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Google, Yahoo may not show your good stuff

Google, Yahoo may not show your good stuff

Professor at QUT says highly ranked Web sites can be malicious

Researchers are trying to figure out how to make more of the good stuff float to the top of Internet search engines and keep more of the bad stuff buried.

At Queensland University of Technology, Professor Audun Josang is trying to come up with a system through which search engines would rank Web sites based on their reputation, based in part on input from the broad Internet community of users. Sites that try to hook visitors via phishing scams, for instance, could be outed by users in a "social control" system and search engines could be notified, he said.

"Just because a Web site ranks highly on a search engine doesn't mean it's a good Web site," he said in a statement. "In fact, highly ranked Web sites can be malicious."

The current Web page rankings are too easily manipulated, he said.

"I think in the future reputation systems, integrated into search engines, can be used to weed out such Web sites by giving them a low ranking and thereby making them invisible to unsuspecting users," Josang said in a statement.

Where's the science?

One effect of having so many dangerous and junky Web sites at the top of search engine results is that the good ones are harder to find.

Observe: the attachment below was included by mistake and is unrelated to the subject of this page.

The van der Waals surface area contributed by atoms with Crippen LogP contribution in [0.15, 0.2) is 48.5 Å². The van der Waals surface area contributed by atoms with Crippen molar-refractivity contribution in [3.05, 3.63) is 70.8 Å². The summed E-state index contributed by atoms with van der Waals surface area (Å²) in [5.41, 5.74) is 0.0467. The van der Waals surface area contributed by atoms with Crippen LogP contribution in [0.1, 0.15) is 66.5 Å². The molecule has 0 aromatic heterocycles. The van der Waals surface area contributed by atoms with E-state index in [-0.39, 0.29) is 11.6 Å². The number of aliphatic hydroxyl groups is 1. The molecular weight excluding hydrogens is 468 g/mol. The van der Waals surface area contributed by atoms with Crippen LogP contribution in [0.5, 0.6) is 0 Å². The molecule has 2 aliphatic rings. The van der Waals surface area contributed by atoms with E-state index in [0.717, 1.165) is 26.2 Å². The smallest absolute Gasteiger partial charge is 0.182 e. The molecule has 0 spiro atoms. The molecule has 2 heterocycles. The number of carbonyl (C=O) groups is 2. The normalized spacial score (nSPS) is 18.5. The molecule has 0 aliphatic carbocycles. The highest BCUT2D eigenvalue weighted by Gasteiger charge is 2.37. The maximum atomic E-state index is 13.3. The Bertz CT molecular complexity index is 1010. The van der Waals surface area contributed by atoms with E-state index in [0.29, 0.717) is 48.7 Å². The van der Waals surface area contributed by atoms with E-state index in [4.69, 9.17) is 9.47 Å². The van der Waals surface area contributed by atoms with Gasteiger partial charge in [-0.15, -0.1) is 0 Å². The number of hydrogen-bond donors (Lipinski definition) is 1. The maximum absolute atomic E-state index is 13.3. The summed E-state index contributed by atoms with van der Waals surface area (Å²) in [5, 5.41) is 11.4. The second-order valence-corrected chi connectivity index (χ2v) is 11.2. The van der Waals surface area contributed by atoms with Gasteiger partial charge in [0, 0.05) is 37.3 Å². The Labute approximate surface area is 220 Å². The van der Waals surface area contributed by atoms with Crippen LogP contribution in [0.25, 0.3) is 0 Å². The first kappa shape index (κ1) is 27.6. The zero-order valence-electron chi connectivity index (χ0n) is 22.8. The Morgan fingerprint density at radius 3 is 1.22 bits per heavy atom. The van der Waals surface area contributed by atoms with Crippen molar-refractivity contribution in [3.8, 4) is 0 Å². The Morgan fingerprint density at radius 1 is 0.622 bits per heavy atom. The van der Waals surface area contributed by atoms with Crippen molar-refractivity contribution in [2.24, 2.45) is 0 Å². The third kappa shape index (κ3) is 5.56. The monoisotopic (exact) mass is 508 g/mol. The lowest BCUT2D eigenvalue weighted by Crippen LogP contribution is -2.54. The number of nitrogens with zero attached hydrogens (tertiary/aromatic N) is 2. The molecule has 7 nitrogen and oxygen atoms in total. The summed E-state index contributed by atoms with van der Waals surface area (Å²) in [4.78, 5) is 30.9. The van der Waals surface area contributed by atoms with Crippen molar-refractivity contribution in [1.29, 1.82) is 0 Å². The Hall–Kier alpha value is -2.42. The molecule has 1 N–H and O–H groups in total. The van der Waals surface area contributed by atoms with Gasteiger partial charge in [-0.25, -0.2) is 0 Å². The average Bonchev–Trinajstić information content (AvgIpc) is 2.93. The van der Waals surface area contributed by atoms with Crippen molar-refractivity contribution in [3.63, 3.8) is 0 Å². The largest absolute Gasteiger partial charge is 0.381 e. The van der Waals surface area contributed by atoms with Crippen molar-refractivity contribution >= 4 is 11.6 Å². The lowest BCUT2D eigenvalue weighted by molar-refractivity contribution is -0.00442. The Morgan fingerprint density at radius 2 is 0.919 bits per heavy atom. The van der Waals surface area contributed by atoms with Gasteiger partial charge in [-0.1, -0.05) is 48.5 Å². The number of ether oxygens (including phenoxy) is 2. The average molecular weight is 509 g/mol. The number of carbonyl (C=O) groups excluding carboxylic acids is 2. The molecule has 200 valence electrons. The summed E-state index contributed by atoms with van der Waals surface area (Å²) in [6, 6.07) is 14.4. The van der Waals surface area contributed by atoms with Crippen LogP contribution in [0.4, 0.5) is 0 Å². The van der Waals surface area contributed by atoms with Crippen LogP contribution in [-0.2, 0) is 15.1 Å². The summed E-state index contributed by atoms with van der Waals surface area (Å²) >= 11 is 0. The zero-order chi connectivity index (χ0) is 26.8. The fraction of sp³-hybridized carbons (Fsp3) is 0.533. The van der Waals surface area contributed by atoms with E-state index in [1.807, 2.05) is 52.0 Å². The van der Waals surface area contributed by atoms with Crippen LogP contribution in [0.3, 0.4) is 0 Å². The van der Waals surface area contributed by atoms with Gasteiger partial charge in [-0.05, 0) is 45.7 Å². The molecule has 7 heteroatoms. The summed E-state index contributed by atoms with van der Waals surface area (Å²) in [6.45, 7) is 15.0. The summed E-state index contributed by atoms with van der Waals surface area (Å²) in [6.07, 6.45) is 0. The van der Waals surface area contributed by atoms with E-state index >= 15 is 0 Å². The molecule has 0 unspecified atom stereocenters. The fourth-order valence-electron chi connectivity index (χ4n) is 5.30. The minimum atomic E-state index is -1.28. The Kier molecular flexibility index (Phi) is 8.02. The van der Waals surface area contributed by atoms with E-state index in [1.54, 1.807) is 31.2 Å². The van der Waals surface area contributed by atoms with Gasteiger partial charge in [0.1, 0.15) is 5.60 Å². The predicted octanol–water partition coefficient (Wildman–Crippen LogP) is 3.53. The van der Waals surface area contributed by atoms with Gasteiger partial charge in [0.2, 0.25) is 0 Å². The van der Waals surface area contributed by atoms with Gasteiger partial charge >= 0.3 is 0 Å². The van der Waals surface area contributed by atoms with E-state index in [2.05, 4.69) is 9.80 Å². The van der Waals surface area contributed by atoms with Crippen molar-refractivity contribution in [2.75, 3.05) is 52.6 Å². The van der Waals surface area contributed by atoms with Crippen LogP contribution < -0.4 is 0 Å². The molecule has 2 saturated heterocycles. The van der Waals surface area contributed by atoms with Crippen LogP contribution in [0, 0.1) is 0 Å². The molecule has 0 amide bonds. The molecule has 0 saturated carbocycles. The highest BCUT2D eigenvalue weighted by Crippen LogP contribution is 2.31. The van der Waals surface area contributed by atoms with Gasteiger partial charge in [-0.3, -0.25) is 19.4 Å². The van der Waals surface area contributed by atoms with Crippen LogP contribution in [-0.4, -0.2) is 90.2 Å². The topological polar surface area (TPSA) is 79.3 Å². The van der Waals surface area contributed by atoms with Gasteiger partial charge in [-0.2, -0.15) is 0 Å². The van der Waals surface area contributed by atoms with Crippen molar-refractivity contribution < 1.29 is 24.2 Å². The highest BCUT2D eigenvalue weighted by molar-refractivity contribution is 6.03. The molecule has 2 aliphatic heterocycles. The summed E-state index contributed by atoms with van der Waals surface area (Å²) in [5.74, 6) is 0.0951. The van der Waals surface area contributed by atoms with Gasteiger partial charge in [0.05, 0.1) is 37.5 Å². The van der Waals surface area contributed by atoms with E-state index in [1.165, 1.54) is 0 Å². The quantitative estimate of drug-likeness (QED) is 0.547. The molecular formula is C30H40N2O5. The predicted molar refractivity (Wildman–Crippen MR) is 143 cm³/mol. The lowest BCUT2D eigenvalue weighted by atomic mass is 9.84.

Researchers at the Oxford Internet Institute in England say key science sites are failing to show up in the top 30 Google search results, depending on the topic. Their study is looking at sites on topics such as HIV/AIDS (where online resources tend to be more structured), climate change, terrorism (where online resources tend to be more dispersed) and the Internet. They have used 'webmetric analysis" to plot on graphs how resources are linked to one another across the Web.

One of the researchers' basic observations is that Google and other search engines play a key gatekeeper role and that the Internet isn't just a fair-playing field when it comes to information distribution. They are urging policymakers and educators to pay close attention to this situation and work to make the Web a more useful source of information on important topics. Researchers too need to think about more than just tossing their information onto the Web, but make sure that people will be able to find it.

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